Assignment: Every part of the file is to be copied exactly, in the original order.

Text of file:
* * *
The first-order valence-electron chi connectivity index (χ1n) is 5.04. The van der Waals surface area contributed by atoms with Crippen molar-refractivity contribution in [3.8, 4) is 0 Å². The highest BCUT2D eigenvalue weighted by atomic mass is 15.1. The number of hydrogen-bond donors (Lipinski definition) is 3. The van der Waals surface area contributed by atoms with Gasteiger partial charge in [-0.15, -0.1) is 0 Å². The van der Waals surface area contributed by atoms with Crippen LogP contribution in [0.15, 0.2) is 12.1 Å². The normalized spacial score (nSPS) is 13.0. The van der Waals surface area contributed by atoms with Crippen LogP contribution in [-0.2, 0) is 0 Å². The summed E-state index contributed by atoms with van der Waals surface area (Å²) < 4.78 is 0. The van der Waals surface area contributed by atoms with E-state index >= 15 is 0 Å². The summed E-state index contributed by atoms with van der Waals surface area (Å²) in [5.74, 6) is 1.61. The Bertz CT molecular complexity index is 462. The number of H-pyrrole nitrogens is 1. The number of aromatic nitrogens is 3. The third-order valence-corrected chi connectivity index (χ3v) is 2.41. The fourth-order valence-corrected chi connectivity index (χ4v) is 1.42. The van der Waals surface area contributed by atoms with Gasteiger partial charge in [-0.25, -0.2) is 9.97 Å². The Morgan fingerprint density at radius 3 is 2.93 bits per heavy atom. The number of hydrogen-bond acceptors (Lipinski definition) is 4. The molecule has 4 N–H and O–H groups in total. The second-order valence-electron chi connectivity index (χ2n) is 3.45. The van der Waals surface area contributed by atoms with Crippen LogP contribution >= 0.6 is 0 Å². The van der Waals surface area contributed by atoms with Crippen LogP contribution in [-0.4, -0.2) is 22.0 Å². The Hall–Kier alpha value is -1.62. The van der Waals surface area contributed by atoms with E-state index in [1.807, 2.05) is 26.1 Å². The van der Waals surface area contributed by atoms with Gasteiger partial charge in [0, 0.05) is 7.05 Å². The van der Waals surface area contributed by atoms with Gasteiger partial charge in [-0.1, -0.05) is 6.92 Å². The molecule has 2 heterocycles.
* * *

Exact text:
The first-order valence-electron chi connectivity index (χ1n) is 5.04. The van der Waals surface area contributed by atoms with Crippen molar-refractivity contribution in [3.8, 4) is 0 Å². The highest BCUT2D eigenvalue weighted by atomic mass is 15.1. The number of hydrogen-bond donors (Lipinski definition) is 3. The van der Waals surface area contributed by atoms with Gasteiger partial charge in [-0.15, -0.1) is 0 Å². The van der Waals surface area contributed by atoms with Crippen LogP contribution in [0.15, 0.2) is 12.1 Å². The normalized spacial score (nSPS) is 13.0. The van der Waals surface area contributed by atoms with Crippen LogP contribution in [-0.2, 0) is 0 Å². The summed E-state index contributed by atoms with van der Waals surface area (Å²) < 4.78 is 0. The van der Waals surface area contributed by atoms with E-state index >= 15 is 0 Å². The summed E-state index contributed by atoms with van der Waals surface area (Å²) in [5.74, 6) is 1.61. The Bertz CT molecular complexity index is 462. The number of H-pyrrole nitrogens is 1. The number of aromatic nitrogens is 3. The third-order valence-corrected chi connectivity index (χ3v) is 2.41. The fourth-order valence-corrected chi connectivity index (χ4v) is 1.42. The van der Waals surface area contributed by atoms with Gasteiger partial charge in [-0.25, -0.2) is 9.97 Å². The Morgan fingerprint density at radius 3 is 2.93 bits per heavy atom. The number of hydrogen-bond acceptors (Lipinski definition) is 4. The molecule has 4 N–H and O–H groups in total. The second-order valence-electron chi connectivity index (χ2n) is 3.45. The van der Waals surface area contributed by atoms with Crippen LogP contribution >= 0.6 is 0 Å². The van der Waals surface area contributed by atoms with Crippen LogP contribution in [-0.4, -0.2) is 22.0 Å². The Hall–Kier alpha value is -1.62. The van der Waals surface area contributed by atoms with E-state index in [1.807, 2.05) is 26.1 Å². The van der Waals surface area contributed by atoms with Gasteiger partial charge in [0, 0.05) is 7.05 Å². The van der Waals surface area contributed by atoms with Gasteiger partial charge in [-0.1, -0.05) is 6.92 Å². The molecule has 2 heterocycles.